Bankole: A Christmas wish for Flint kids

Bankole Thompson

It’s been more than a year since the lead poison scandal that engulfed the lives of some 10,000 children in Flint became a full blown story and commanded headlines around the world.

The children — some as young as 4 — who were innocently exposed for 18 months to lead in the water they used for drinking and bathing, their lives are forever changed.

Whatever futures they had will now be severely impacted by the discovery of lead in their bodies.

That is the story of Flint of which we need to remind Gov. Rick Snyder, state lawmakers and bureaucrats, with continued demands for the state to step up its response.

That is why during this Christmas season we should not only think about our families and loved ones, we should also remember those young lives in Flint, and the fact that Christmas for them and their parents could mean deciphering how to deal with the lead in their bodies when they wake up every morning.

My Christmas wish for Flint’s children is to see that the state take steps to judiciously save those children from the lead poisons and move with all deliberate speed to address the corrosive pipes that contributed to the environmental saga.

By next December, Flint should be on firm footing, and the pipes in this impoverished city should all be replaced. The state was largely responsible for the crisis. It should have no issue addressing those problems.

It is very important for the state to get it right in Flint, because the level of the disaster it created and its impact on the cognitive development of the children will be felt for generations.

Imagine having to monitor each child’s development every day, watching for any troubling signs. That is a scary place to be as a parent.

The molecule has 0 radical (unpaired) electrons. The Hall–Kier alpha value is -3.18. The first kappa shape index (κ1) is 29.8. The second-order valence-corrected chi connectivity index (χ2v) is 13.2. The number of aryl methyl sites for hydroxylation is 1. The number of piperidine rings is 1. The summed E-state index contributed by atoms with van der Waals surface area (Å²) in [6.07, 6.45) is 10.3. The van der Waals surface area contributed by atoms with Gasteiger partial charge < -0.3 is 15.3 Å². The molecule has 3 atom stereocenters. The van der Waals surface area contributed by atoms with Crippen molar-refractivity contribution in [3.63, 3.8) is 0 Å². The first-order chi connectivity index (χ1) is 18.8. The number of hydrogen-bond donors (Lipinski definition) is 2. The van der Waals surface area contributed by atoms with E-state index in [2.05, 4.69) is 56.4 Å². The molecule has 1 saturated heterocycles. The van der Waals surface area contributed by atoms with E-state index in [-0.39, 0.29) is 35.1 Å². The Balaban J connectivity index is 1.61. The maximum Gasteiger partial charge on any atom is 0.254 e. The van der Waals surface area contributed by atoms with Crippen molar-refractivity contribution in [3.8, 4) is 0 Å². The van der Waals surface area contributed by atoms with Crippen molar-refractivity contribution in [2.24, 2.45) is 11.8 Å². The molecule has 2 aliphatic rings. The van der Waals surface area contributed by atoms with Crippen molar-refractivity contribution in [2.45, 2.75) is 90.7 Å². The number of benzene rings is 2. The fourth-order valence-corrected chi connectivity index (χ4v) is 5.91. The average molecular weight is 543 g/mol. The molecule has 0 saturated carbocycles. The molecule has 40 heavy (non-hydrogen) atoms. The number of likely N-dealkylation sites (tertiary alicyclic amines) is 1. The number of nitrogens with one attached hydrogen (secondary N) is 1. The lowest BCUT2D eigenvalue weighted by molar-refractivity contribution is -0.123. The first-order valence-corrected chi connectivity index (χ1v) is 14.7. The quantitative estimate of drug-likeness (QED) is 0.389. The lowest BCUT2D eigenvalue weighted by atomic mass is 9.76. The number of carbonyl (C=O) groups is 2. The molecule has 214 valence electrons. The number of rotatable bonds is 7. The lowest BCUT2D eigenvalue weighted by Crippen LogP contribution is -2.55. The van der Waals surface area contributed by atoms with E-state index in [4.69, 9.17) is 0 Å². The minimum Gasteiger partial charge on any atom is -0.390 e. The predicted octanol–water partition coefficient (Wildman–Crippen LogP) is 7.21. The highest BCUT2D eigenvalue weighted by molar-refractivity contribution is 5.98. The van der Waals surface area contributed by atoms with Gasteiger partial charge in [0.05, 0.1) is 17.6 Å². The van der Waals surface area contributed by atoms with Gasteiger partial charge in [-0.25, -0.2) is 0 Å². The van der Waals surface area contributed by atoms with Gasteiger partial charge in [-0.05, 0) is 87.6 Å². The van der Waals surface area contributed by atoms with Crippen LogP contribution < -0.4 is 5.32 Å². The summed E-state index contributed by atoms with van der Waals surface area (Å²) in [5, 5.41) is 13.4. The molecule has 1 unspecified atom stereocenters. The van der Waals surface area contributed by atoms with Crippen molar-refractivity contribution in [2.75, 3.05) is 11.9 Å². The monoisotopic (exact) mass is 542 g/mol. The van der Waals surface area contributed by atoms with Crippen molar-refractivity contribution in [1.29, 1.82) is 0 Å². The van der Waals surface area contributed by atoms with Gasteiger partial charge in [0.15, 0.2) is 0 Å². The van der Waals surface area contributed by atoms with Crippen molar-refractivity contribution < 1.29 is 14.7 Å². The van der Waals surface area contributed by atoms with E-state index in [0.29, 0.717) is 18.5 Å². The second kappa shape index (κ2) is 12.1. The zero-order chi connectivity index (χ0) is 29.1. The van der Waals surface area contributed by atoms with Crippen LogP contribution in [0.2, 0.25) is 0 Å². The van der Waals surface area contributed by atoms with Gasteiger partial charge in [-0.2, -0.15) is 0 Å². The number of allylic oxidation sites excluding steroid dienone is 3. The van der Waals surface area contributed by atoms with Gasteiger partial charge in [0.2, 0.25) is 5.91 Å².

And I don’t think any parent can claim to be having a wonderful Christmas or sing “Jingle Bells” when you have to deal with the fact that the intellectual capacity of your child may be severely limited because of a disaster created by state bureaucrats, as emails have shown.

The parents in Flint are busy monitoring their children’s health because state government inaction and bureaucratic incompetence have stolen their Christmas.

No parent should have to endure the kind of injury these parents are going through or have to discover that political decisions — such as when Flint switched from the Detroit water lines to the unusable Flint River water to save money — are the reasons the children’s futures have been endangered.

The health and safety of children anywhere regardless of their ZIP code must not be sacrificed for a bureaucrat’s tough talk and cost-cutting measures.

For that there needs to be accountability in Flint.

Michigan Attorney General Bill Schuette’s announcement of charges on Dec. 20 against four individuals about their role in the crisis including two former emergency managers Darnell Earley and Gerald Ambrose now sets the stage for the public to know what actually transpired. The charges underscore what Flint Mayor Karen Weaver has been saying all along: that the city deserves justice.

Call the charges a Christmas gift for Flint, but those children deserve more than that. They deserve more than an uncertain future.

Twitter: @bankieT

Bankole Thompson is the host of “Redline with Bankole Thompson” on Super Station 910AM weekdays at noon. His column appears Mondays and Thursdays.